Pocket Monsters: The Show that makes Japanese Kids and Adults Sick: Last updated:

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  • Pocket Monsters: The Show that makes Japanese Kids and Adults Sick

    Don't sit too close to the TV. An admonishment given by parents to children for years, but one that Japanese parents are now taking more seriously. While the matter is still under study by Japanese authorities, details concerning a television broadcast that triggered epileptic-like fits among more than 700 Japanese viewers, most notably children, are now coming to light. The incident occurred in December during a prime-time episode of an animated show called "Pokemon" (Pocket Monsters.) Near the end of the 30-minute program, a cartoon "vaccine bomb" was thrown at a computer virus representation. The bomb exploded onscreen in a bright red flash, followed by about 5 seconds of intensely bright alternating red and blue lights. Within minutes, young viewers experienced such symptoms as seizures, nausea, headaches, and dizziness. Even some adults were affected.

    Medical authorities in Japan speculate that the illnesses may have been prompted by a combination of high strobe rate and picture brightness, stimulation from the color red, and proximity to the TV.

    English researchers have shown that the strobing "trigger rate" is about 18 frames per second, but can vary among individuals. The 18-fps frequency seems to affect certain electrical signals produced by the brain. As a result, British broadcasters are prohibited from strobing about 3 fps, but a corresponding U.S. regulation has not been found.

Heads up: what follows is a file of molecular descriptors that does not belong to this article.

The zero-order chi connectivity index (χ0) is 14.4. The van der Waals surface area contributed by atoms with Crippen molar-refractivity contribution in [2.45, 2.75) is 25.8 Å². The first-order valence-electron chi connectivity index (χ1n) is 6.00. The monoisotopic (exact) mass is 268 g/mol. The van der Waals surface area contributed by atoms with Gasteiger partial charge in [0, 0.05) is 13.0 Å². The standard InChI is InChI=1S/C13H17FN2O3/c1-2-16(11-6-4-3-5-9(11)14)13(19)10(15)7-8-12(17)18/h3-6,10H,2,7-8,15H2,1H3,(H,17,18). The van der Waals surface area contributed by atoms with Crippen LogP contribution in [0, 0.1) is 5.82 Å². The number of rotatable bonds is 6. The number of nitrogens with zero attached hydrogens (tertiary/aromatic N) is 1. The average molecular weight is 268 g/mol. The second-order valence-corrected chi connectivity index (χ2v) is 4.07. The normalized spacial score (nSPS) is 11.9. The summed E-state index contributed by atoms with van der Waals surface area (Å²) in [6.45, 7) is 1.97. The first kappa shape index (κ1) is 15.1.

In general, Japanese children sit closer o the TV than their American counterparts. Average viewing distance in Japan is 3 to 7 feet; in the United States, it is 7 to 12 feet. At close range, the TV image covers more of each retina. Farther away, the screen not only occupies less of the field of vision, but the TV's alternating scanning lines are not visible.

    "Pokemon" may appear on U.S. television this fall, but the producers pledge that they will avoid any video pyrotechnics. Researchers also note that a well-lit room can minimize the effects of brightness and strobing.

    Original Article by S.A.B. featured on page 29 of the July 1998 issue of Popular Science

    Does anyone have any images pertaining to this insident that they wish to share? If so, please email me at evilryu@emulationzone.org.

    Last Updated: 26/05/99